Archive - Mar 17, 2008 - Page
By JOHN FLOWERS
WEYBRIDGE — For more than a half-century, a man with the last name “James” has held the gavel at Weybridge town meetings.
That long run has now come to an end, as Stanley “Kelly” James Jr. presided over his last town meeting on March 3. James had been Weybridge town moderator since 1975, after taking over for his dad, who had run the annual meeting for the previous 26 years.
“I’m not getting any younger,” James, a very youthful looking 79, said with a smile last Wednesday while he took a break from splitting wood.
“I guess it’s time to let some newer blood in.”
Kelly James was the new blood 33 years ago when he took up his post in front of Weybridge town meetings. His dad, Stanley James Sr., was ready to step down, and Kelly decided to give it a shot.
“I guess it was bred into me to be active in town,” he said. “My dad was doing a good job (as moderator), but it was getting harder and harder for him, and I just fell into it.”
Indeed, Kelly James has been a devoted public servant to Weybridge over the years. He has served on the local planning commission, zoning board, UD-3 school board and on committees to build the Weybridge and Cornwall schools. He continues to serve on the Patricia A. Hannaford Career Center board.
“I guess the only thing I haven’t been is a selectman,” James said with a chuckle.
Used to be that town moderators in Vermont were quite often the communities’ legislators in Montpelier. When James Sr. became moderator each Vermont community had its own representative at the Statehouse. Kelly James said the legislator-moderator link made sense in most towns because lawmakers were well schooled in parliamentary procedures.
By CYRUS LEVESQUE
MIDDLEBURY — The end of World War II was a relief for both Kazue Edamatsu Campbell and David Winer but they saw the event from opposite sides. In the summer of 1945, Campbell was a Japanese schoolgirl living about 25 miles from the Japanese city of Hiroshima. Winer was a radar engineer in the U.S. Marine Corps, serving in the Pacific theater and preparing for an invasion of the Japanese homeland.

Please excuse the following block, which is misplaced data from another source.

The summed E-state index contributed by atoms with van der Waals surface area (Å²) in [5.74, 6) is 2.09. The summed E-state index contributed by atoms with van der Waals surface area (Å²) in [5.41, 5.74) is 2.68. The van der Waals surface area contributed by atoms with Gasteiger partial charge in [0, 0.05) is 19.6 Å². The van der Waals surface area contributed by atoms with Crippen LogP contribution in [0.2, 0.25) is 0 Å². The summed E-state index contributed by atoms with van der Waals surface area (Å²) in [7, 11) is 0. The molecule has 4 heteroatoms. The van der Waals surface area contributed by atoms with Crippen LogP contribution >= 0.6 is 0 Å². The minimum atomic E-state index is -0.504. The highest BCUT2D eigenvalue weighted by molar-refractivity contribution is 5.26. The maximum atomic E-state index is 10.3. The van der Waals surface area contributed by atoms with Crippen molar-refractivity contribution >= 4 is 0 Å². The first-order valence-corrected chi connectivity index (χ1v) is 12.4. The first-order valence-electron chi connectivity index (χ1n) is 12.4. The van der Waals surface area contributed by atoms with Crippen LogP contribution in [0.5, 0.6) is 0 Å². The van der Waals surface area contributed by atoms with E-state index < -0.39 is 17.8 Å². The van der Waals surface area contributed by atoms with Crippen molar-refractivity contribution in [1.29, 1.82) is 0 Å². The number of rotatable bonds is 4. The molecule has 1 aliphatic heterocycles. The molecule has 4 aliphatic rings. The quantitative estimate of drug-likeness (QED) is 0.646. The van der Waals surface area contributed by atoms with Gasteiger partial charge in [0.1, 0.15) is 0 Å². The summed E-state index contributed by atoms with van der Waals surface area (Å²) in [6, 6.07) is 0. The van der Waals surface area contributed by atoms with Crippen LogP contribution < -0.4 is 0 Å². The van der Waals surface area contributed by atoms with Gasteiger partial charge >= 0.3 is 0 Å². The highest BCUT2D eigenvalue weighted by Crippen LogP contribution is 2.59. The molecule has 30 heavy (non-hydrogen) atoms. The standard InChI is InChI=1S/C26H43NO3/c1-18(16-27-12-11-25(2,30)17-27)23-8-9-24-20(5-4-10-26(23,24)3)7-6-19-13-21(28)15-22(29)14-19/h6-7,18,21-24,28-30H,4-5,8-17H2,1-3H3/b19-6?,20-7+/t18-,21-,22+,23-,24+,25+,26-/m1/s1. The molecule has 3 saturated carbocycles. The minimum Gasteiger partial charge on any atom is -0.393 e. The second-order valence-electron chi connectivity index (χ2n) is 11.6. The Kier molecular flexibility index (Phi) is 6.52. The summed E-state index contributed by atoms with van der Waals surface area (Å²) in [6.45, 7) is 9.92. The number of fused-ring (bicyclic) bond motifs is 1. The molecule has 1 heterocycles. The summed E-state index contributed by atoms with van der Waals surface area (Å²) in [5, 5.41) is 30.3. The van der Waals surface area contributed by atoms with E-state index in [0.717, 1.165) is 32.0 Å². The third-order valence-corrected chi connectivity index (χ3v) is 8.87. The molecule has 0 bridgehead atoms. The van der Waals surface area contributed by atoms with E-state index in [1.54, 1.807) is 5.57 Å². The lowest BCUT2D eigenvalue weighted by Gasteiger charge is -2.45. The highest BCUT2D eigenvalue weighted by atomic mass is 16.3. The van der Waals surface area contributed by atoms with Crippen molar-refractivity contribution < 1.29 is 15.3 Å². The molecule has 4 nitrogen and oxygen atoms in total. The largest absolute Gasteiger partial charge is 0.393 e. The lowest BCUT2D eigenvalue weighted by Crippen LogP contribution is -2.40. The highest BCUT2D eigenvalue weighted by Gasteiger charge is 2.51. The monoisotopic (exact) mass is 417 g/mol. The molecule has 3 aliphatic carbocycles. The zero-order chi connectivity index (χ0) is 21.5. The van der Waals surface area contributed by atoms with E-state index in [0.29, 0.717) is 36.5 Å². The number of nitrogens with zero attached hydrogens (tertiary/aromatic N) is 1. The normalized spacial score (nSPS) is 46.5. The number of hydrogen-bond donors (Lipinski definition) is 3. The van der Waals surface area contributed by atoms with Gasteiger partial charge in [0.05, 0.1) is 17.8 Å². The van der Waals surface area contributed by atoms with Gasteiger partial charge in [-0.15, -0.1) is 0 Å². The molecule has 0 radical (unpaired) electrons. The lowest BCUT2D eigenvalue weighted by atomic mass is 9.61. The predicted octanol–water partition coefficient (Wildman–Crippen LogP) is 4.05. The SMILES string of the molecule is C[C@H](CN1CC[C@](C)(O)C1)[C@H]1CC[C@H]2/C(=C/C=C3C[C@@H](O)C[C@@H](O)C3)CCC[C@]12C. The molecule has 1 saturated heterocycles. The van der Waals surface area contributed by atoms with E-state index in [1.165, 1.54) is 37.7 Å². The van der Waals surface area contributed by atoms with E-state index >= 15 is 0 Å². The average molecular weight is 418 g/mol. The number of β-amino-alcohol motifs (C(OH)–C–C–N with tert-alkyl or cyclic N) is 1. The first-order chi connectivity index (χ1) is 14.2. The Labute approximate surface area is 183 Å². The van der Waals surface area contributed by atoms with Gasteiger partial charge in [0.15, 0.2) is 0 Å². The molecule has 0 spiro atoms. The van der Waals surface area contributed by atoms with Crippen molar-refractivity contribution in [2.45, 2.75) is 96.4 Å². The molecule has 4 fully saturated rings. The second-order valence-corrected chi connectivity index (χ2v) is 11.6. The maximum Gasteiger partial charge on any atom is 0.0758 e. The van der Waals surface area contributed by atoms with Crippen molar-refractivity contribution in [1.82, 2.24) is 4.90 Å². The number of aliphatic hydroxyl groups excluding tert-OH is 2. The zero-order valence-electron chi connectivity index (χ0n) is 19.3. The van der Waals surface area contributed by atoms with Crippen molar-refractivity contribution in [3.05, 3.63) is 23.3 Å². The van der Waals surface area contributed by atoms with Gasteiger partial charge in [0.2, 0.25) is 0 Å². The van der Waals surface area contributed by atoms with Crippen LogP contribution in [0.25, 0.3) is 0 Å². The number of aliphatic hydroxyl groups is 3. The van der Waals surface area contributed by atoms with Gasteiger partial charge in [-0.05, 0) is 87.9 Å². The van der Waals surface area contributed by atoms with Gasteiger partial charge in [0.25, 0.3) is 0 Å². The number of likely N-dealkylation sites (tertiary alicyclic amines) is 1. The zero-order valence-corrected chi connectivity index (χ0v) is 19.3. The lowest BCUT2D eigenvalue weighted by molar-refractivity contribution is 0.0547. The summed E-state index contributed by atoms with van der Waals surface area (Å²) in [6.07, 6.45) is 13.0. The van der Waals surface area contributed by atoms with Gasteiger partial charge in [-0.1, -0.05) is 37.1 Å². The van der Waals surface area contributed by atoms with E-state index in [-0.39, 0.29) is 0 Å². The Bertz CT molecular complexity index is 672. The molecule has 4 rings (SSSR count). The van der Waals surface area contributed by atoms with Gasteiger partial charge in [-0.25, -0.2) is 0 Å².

On Aug. 6, 1945, the United States dropped an atomic bomb on Hiroshima and three days later dropped another on Nagasaki, killing more than 200,000 people and prompting Japan to surrender on Aug. 15.
Campbell, now 75, and Winer, 82, last Thursday spoke with more than 50 Middlebury Union High School students about the war and the years leading up to it, providing a view of history they don’t normally get.
As a teen living in Japan during the war, Campbell said that grossly distorted images of Americans were all the Japanese saw. She read at that time, for instance, that President Roosevelt kept the skulls of Japanese soldiers on his desk.
“We got brainwashed,” she said. “There was tremendous (propaganda) going on.”
On the American side, in addition to racist propaganda, soldiers and the public believed Japan was so militaristic that civilians, even women and children, would fiercely resist any ground invasion, perhaps resorting to spears or improvised weapons. The truth was simpler.
“As a little girl, I didn’t want war to happen,” Campbell said.
She had an aunt who had emigrated to Oregon before the war. As wartime rationing began and it became impossible to get many foods in Japan, her aunt sent Campbell’s family a large bag of sugar, just before she was taken to an internment camp like more than 100,000 Americans of Japanese descent. Campbell’s family made the sugar last through the war.
By MEGAN JAMES
MIDDLEBURY — When Caleb Smith-Hastings performed his final poem — “Dulce Et Decorum Est,” by Wilfred Owen — at the National Endowment for the Arts’ Poetry Out Loud Competition in Montpelier last week, he made a last minute staging decision: At a particularly dramatic moment in the poem he turned to the judges, who were lined up to his side, and yelled the words directly at them.
They all jumped in their seats.
With that performance the Middlebury Union High School junior earned the title of Vermont State Champion.
At the end of April, Smith-Hastings will head to Washington, D.C., to vie for the national Poetry Out Loud title and a portion of the $50,000 in scholarships and school prizes. For his win in Montpelier, Smith-Hastings received a $200 prize and a $500 stipend for the purchase of poetry books for MUHS.
This was Smith-Hastings’ second time performing in the Poetry Out Loud competition; last year, he took second place. The program has been expanding in Vermont recently and this year contestants from 20 Vermont high schools participated. Smith-Hastings also noted there were more male participants this year.
“Last year there were two, this year there were three,” he said.
Last week’s competition, which was held at the Pavilion Auditorium in Montpelier, unfolded in three rounds. For each of those rounds Smith-Hastings performed a different poem.
Right away he decided to make the Owen poem his finale. A graphic and angry piece written during the First World War, “Dulce Et Decorum Est” was a little too unsettling to work as a good opener.
“I didn’t want to kill the audience and then have to bring them back to life,” he said.